Rip Saw

These are what probably spring to mind when you think of hand saws, not least because they’re pretty frequently referred to as just that. These consist of a single triangular blade set in a wooden or plastic handle. The kerf of the teeth in these saws is set so that they “rip” the material they’re cutting through (usually wood).

The fact that these are frequently included in basic toolkits and are the ones most people have used before speaks to the fact that they’re good beginner saws – perfect for basic tasks, easy to learn to use, and reliable for most home and hobby jobs.

Coping Saw

These fall under a subcategory of saws called ‘bow saws,’ with the blade held under tension in a metal frame. Coping saws are used to cut precise curves and coped joints, which fit together along contoured lines for cabinets and moldings, among other things. These saws have a similar function to jigsaws.

While there are powered saws that can accomplish this same task now, many prefer coping saws for the greater control that they give and for the ability to concentrate on fine cuts.

Hacksaw

If you’ve ever seen a prison break movie, you can probably guess what these are for.

Hacksaws are ideal for cutting through tougher materials such as steel piping, resilient plastics, and hardwoods. They’re particularly useful for smaller pieces of material or in tight spaces

These are usually made from tougher steels called high-speed steel and you’ll often find them in plumbers’ and electricians’ toolkits, for the reason that these are often the best choice for quickly sawing through tough substances.

Keyhole Saw

If you’re looking to cut small holes or shapes in drywall, plaster, or softer woods such as balsa or pine, this is what you want. These small hand saws feature a thin, tapered blade with a pretty low TPI, usually set into a pistol-grip handle.

Simply punch a hole into the surface you’re working with, insert the keyhole saw, and quickly cut the desired shape.

Japanese Saw

Cards on the table: these are pretty cool.

There are more than a few good reasons why these are still popular with woodworkers. Unlike most European-style saws, which cut as you’re pushing them, Japanese saws cut on the ‘pull’ stroke – as you’re drawing it back through the material towards you.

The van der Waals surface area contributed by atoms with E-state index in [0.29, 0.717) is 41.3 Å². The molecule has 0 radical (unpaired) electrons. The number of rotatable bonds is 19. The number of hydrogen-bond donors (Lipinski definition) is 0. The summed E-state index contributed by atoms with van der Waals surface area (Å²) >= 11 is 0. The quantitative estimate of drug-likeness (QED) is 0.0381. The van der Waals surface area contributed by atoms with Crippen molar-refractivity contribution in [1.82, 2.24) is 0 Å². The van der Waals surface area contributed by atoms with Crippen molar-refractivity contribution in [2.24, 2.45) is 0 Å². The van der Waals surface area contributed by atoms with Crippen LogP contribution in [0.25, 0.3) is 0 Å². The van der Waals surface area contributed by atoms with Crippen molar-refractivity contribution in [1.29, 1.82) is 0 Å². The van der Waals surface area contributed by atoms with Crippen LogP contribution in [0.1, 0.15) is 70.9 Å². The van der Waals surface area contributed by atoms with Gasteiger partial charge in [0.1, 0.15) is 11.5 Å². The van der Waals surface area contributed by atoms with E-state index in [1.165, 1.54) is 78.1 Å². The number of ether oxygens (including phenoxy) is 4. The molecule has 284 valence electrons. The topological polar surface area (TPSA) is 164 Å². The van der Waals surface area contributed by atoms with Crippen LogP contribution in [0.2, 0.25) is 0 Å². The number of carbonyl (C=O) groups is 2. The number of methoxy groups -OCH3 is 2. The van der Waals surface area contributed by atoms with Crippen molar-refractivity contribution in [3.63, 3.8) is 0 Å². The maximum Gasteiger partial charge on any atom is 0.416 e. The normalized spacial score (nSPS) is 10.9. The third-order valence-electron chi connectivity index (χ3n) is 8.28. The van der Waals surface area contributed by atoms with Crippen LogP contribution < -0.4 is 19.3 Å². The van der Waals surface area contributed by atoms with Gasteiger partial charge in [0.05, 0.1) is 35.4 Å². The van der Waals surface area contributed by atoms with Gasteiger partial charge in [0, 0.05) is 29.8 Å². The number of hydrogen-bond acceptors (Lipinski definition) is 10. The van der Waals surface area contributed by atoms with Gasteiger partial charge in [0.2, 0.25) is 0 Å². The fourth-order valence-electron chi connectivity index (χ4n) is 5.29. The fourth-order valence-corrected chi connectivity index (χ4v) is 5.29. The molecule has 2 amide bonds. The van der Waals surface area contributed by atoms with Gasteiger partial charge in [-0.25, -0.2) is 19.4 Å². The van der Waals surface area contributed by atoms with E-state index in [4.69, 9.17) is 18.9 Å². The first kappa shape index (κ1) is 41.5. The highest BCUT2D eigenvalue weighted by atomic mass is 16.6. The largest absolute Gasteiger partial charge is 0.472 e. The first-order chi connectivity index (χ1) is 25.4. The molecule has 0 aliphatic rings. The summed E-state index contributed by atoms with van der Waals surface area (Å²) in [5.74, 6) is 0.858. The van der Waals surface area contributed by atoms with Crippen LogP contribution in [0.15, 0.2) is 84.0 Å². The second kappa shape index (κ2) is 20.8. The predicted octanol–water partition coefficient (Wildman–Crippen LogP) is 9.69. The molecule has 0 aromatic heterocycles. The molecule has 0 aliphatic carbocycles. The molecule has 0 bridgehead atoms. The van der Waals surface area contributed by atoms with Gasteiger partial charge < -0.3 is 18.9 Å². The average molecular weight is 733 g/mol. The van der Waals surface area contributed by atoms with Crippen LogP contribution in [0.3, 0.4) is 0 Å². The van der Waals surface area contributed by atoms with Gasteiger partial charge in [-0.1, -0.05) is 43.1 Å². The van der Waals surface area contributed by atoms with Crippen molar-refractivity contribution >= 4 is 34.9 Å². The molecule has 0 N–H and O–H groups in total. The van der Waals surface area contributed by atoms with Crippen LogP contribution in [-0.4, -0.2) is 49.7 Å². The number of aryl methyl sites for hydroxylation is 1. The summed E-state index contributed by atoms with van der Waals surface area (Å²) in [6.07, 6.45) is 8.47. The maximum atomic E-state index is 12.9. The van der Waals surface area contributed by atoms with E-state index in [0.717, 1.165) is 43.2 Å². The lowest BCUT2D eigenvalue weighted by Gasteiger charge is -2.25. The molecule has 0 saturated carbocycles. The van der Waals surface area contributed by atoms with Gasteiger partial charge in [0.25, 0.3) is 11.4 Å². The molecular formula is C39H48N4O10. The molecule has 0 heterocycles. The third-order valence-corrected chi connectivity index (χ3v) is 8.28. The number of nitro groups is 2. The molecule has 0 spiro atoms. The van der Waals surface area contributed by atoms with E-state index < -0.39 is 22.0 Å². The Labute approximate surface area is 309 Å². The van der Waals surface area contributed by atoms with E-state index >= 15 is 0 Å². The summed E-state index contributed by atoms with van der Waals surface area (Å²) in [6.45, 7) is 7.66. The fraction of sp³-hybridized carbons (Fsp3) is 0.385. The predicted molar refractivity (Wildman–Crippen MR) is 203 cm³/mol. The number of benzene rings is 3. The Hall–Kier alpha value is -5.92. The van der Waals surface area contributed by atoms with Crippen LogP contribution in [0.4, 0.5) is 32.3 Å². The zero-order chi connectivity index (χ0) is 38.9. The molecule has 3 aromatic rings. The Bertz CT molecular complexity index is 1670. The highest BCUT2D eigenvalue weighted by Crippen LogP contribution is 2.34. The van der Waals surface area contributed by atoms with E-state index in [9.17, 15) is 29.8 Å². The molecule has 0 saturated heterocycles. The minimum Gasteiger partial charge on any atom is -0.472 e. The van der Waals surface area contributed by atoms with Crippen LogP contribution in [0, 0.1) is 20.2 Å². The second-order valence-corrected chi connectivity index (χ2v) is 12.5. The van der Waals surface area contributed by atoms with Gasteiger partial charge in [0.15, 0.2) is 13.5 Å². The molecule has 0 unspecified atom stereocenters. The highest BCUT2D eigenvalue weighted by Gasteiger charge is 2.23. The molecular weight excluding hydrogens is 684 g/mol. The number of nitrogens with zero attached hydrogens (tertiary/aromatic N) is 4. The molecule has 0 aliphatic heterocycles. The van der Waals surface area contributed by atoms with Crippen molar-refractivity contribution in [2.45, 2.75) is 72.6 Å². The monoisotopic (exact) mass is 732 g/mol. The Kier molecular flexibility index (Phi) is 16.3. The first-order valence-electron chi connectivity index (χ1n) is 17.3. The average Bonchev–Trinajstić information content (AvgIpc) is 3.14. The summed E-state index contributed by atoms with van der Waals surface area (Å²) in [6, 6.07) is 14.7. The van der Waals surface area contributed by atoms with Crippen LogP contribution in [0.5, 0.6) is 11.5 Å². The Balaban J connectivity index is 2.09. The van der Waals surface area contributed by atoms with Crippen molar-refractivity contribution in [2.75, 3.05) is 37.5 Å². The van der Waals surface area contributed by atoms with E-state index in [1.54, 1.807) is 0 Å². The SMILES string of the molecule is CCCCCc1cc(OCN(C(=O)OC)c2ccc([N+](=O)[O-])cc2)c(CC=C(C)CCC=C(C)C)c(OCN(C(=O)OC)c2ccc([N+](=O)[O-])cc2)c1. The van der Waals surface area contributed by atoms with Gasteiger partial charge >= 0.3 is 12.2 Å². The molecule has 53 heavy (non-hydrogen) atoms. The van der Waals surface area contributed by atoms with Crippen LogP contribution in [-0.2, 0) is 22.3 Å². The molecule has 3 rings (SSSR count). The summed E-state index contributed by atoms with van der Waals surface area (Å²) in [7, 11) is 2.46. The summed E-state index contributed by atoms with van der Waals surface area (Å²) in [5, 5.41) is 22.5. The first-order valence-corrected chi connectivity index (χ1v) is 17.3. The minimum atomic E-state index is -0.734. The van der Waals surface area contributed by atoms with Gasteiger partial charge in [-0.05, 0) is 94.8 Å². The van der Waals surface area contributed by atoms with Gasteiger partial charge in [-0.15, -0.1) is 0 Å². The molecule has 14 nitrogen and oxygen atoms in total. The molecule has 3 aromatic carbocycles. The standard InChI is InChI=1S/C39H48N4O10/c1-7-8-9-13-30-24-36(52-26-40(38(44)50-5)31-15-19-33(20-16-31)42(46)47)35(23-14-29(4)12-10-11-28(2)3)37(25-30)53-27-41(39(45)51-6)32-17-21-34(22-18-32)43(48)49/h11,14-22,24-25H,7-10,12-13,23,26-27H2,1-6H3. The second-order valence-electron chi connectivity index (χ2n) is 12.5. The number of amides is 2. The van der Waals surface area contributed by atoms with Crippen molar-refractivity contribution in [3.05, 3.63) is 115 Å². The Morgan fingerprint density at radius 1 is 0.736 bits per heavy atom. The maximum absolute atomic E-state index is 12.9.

A clear advantage of the Japanese saw is that cutting on the pull stroke results in a cleaner, more precise cut. They’re pretty versatile, too, working equally well for hard and soft woods.

Since they’re made up of a short, sturdy blade on a long handle, they can also be used for objects which would otherwise be awkward or dangerous to reach, such as overhanging ends of rafters or joists, or tree branches. They can be single- or double-sided, and there are subtypes for flat surfaces, rough pieces like logs, or detailed work like cabinets or decorative panels.

Powered Saws

While these are usually thought of as modern electric models, those are just one kind of powered saw. Sawing is hard work, and as long as craftspeople have needed to cut materials, a few clever people have figured out ways to make tougher tasks easier and simpler.

One example would be water-powered shingle saws, which used to be very commonly attached to old-fashioned grain mills, taking advantage of the energy of a millstream to rotate a blade to quickly cut large quantities of wood.

Rather than simply replacing hand saws, powered saws have evolved to answer specific needs that simpler ones simply can’t handle. Because these saws are by far the ones most often involved in accidents, some training and care is recommended before using them, but with sensible use, they can be extraordinarily useful tools.